STATE ITEMS: Famous and Infamous
A haunted house is the latest sensation a Rye.
The History of Peterboro’ is nearly completed.
The Pittsfield bank is to be moved to Manchester.
A military company has been organized at Lancaster.
The President has nominated Asa Smith Postmaster at Keene.
A Plainfield hen is doing her centennial best by laying two eggs a day.
A.J. Putnam & Co., tanners at Wilton, are reported as having failed.
The Odd Fellows of South Newmarket are having a hall built over the Post Office.
Farm help is plenty, and at $30 per month without board, and from $16 to $20 with board.
Rev. Stephen S. Hebbard has resigned the pastorate of the Universalist Church at Portsmouth, to take effect June 1.
Marlow academy closed on the 12th inst., the term being a very successful one under the instruction of D.W. McKeen.
The valuation of Dover is $7,500,000; rate of taxation 1.35 per cent lower than any other city in the State.
Benjamin Nichols of Keene, was badly stunned by being thrown from his carriage while on his way to church on Sunday.
Forty feet and four inches of black snakes was the quantity dug out from under a stump in Brookline. There were ten of them.
At a meeting of the directors of the Souhegan National Bank in Milford on Monday morning, R.R. Howison was elected President in place of Wm. B. Towne, deceased.
The champion skunk warmer of Whitefield is John Robbins, who single handed, crawled under his barn the other night and clubbed nine perfume dispensers to death.
The Colebrook Weekly News is the name of a new newspaper soon to be published at Colebrook, the first number of which is to appear the 26th inst. In politics it will be Republican.
Harrison Otis Bemis of Keene, a brakeman on the Cheshire Railroad, had his skull seriously fractured at Bull Run bridge on Sunday morning. He remains insensible, but may recover.
Before the Manchester Police Court on Friday six boys were fined $5 and costs for putting a rope across a sidewalk, which tripped a lady named Mrs. J.C. Balch, causing serious injuries.
The elegant estate on Drew street, Portsmouth, known as Peter Joneses’ homestead, was purchased at private sale on Friday for the Old Ladies’ Home. Possession will be given three months from date, when it will be appropriately dedicated.
At a town meeting held at Hollis May 6th, the town voted 140 to 64 to accept the legacy of $10,000 from the late Mary S. Farley to be devoted to the support of a High School, under certain conditions and restrictions.
A trip was made, two or three days ago, in a birch canoe, from W. Stewartstown to North Straford via Connecticut river, in a trifle over two hours. The tourists were rivermen, one of them an Indian. The distance by river is more than 25 miles.
A brakeman in Upper Bartlett walking not long since on top of a car slightly covered with snow, slipped and fell on the track, and escaped serious injury by his agility in placing himself length wise on the truck and the cars passed over him without causing him a single scratch.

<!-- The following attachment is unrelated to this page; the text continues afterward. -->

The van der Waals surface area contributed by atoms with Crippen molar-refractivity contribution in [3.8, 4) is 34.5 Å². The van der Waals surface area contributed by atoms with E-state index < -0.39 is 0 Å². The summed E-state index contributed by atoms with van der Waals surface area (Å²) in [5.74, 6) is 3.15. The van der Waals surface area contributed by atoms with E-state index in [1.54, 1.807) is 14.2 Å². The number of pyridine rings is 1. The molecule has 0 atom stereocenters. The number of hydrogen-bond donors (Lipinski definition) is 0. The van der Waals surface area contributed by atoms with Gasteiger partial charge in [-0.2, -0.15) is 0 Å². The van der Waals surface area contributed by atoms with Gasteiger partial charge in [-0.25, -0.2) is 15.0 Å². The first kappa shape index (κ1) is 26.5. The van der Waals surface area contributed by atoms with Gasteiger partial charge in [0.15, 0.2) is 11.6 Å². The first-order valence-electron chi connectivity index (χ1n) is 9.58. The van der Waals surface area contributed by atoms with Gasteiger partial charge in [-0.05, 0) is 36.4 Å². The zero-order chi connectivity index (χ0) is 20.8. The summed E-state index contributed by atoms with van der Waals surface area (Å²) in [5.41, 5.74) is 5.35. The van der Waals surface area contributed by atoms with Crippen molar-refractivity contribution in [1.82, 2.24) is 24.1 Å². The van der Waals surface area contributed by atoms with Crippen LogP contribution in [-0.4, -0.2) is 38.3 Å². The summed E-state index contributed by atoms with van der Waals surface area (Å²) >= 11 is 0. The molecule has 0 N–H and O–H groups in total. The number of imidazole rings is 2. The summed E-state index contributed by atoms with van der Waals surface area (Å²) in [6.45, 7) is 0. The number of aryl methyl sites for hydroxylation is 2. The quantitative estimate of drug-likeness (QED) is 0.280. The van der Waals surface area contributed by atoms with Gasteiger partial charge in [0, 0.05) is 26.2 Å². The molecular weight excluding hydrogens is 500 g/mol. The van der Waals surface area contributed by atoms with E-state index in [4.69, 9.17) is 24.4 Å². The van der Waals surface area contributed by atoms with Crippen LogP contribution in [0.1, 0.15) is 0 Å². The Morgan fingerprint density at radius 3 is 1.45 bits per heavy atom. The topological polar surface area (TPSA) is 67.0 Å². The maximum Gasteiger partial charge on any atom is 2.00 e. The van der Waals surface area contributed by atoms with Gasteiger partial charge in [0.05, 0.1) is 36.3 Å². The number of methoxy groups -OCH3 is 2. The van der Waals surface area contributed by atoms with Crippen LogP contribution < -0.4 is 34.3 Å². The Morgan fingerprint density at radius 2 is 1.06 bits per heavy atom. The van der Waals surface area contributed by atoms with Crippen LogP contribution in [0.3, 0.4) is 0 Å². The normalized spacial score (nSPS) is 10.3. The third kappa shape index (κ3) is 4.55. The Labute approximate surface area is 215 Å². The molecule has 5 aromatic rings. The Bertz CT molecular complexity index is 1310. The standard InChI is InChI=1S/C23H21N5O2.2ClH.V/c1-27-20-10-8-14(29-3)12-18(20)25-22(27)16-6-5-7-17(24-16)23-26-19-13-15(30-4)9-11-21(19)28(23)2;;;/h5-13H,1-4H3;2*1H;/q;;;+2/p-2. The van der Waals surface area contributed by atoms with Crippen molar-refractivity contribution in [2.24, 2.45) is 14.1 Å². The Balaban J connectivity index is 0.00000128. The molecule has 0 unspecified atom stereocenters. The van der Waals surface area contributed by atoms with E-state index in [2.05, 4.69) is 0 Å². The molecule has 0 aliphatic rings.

At a recent disinterment of bodies in Greenland, preparatory to their removal to a family lot, it was found that a bunch of myrtle placed on the breast of a little child buried sixteen years ago was as fresh as if gathered the day before. Even the shroud was in a good state of preservation.
A Marlow correspondent to the Keene Sentinel says that while shingling the West side of his house recently, Mr. Luther Huntley discovered underneath the old shingles part of a copy of the NH Patriot dated 1809. The paper was in a good state of preservation though it had lain there nearly sixty-seven years. As it was found over a hole it is supposed to have been put there to prevent snow from sifting through. If such was the case it has served the purpose admirably, for neither snow nor rain has ever been known to penetrate this part of the roof.
President Smith of Dartmouth College, Revs. F.D. Ayer and E.H. Greeley of Concord and Rev. S.L. Gerrould of Goffstown have issued a circular to each Congregational clergyman in the State requested that he deliver a discourse relative to the history of the church with which he is connected on Sunday, July 9, and that day be set apart by all the churches of the denomination as a “day of special praise and thanksgiving to God for blessings bestowed upon them and upon the nation, and that a general thank-offering be made in the churches and Sunday schools, the proceeds thereof to be appropriated to aid our weaker churches.”
The Lake Village Times says that two loons were recently caught upon hooks set in forty feet of water, near the Weirs. The hooks were baited with live minnows, and many people will be surprised to learn by this incident the depth to which these birds descend in search of food. One of the loons tore himself loose, in his struggles, and escaped, but the other was taken, uninjured, and brought to Lake Village, where he has been confined in the water at the bottom of the hose tower connected with the engine house of Niagara No. 1. He takes his ration of fish with avidity, and does not appear particularly discommoded by his strange quarters. It was at first proposed to chloroform him and have his skin stuffed and mounted as an ornament for the hall of the company. It seems, though that a better use could be made of so magnificent a specimen of a bird so rarely taken alive.
FROM: Wednesday, May 17, 1876; New-Hampshire Patriot (Concord NH) Issue: 4052; Page 2